Looking back, I can see now that my teenage nieces and nephew had very good antennas for wonderful investments.

If I had invested in Appple when my nephew was aching to get the first iPod on the market, I would have had a wonderful return (Apple was trading at less than 40 cents a share in 2001). Or if I had invested in Nike when the sneakers were on my niece’s wish list (around 5 USD per share then). Or if I had invested in Amazon when I gave my first Amazon gift card at Christmas in 2001 (around 10 USD per share).

No use crying over spilt milk, but we can do it differently going forward. 

Look at the items on the wish list. Do you spot any companies that are public? Could they be good investments?

How Much Can You Give? 

We usually don’t give taxes much thought when we’re wrapping Christmas and birthday presents, but when you give stocks, you have to be mindful of the tax laws in your local country.

Gifting stocks is like giving money, and the rules are different from country to country. You might incur some taxes, so look up the tax regulations. 

In the US, you can give 15,000 USD without triggering the gift tax (2020).

In the UK, everyone can get a cash or stock gift of 3,000 pounds without triggering taxes (2020). 

Before you get a headache about taxes, just remember, the stock is just part of the gift.

You’re also giving interest and experience in the stock market. 

Don’t forget to download my e-book Free Yourself.  It’ll teach you how to calculate how much a company is worth. You can get it here

How to Reduce Taxes on Stocks

How to Reduce Taxes on Stocks

Taxes can eat up a big chunk of your capital gains, and they really affect the long-term effect of compounding. 

The good news is that there are steps you can take to minimize the taxes you pay on stock gains. The tax regulations are different from country to country, and I’m trying to generalize, but most of the examples that I use are from the US tax system.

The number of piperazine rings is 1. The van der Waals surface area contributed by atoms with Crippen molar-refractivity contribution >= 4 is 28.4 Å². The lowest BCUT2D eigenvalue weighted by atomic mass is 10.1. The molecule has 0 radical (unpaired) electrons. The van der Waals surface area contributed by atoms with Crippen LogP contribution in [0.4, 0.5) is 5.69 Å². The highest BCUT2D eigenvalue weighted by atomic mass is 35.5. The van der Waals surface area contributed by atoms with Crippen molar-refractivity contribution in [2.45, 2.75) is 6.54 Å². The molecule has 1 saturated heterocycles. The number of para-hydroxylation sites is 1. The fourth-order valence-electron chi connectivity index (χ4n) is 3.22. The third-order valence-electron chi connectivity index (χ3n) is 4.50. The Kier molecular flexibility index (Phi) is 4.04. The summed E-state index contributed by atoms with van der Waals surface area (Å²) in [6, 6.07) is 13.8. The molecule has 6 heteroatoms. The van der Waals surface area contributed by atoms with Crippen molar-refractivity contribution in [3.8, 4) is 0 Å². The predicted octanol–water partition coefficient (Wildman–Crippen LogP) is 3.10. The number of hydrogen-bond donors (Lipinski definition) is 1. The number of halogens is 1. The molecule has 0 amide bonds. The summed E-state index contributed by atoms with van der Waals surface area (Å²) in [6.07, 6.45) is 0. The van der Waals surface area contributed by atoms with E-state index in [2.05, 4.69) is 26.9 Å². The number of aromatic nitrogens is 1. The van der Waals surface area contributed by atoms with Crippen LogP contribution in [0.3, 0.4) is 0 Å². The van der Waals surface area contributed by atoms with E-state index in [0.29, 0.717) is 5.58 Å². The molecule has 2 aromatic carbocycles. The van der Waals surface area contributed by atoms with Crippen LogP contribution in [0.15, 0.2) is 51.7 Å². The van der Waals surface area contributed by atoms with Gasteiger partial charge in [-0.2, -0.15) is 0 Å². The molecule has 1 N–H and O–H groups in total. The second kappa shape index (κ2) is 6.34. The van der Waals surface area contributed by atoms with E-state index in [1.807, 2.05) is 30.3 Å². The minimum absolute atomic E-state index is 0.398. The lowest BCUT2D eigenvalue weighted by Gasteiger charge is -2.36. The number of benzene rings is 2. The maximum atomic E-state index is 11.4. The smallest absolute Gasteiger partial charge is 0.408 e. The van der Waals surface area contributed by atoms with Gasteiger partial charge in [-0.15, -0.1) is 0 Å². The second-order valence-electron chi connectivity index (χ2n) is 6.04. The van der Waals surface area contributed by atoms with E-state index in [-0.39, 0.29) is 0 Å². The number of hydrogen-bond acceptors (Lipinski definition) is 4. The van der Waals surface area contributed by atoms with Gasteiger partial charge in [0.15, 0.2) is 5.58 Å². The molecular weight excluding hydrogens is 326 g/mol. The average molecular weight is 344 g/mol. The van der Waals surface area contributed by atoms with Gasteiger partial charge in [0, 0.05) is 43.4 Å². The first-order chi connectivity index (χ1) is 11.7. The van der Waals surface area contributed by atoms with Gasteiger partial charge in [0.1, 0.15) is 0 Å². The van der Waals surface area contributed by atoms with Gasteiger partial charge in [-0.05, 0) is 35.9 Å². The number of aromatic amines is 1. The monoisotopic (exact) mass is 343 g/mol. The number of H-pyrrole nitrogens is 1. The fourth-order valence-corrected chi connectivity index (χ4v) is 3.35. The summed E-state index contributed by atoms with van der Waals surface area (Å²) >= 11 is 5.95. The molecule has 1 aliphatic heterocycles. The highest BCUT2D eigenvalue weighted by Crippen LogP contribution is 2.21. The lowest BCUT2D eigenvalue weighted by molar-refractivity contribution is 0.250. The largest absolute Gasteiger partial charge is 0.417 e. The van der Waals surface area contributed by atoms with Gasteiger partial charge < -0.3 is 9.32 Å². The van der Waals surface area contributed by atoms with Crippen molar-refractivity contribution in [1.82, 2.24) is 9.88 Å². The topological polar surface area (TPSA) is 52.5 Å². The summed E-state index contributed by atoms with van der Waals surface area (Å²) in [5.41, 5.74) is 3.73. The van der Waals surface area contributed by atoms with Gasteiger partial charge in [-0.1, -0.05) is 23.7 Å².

Let’s get cracking. Here are a few things you can do.  

1. Maximize Your Contribution to Accounts that Offer Tax Advantages

In most countries, there are some kind of savings accounts that give you tax advantages.

These could be 401(k) plans where you can contribute a part of your paycheck before taxes, thereby reducing the amount you have to pay taxes on (if you are self-employed, the equivalent is a SEP IRA).

This could also be a Roth IRA that lets you contribute money you already paid taxes on, where your money can grow tax-free. In other words, putting money into an Roth IRA doesn’t reduce your taxable income the year you make the contribution, but you get a tax benefit on the back end.

The UK equivalent would be an ISA account.

These types of accounts have a different name in every country, so you should research your options and take advantage of them. You might want to call an accountant or call your local tax authorities to learn what accounts that offer tax advantages are available to you. 

2. Invest Long-Term

If you don’t sell your stocks, you don’t pay taxes on them. 

Did you know that Warren Buffett pays a lower tax rate than his secretary? How come one of the richest men in the world doesn’t pay a lot in taxes?

That’s because Warren Buffett doesn’t sell shares.

Warren Buffett’s income is actually very modest. His annual salary from his company Berkshire Hathaway is just $100,000 a year, and his secretary is rumored to make at least $200,000.

Warren Buffett’s wealth comes from holding just one stock: Berkshire Hathaway, and he doesn’t sell it – which means he pays no taxes on his accumulating personal wealth.

Some countries give you a more favorable treatment if you are a long-term stockholder. In the US, you pay regular income tax on a stock you hold for less than one year. If you hold it for one year and a day or more, you pay capital gains taxes, which are lower than regular income taxes.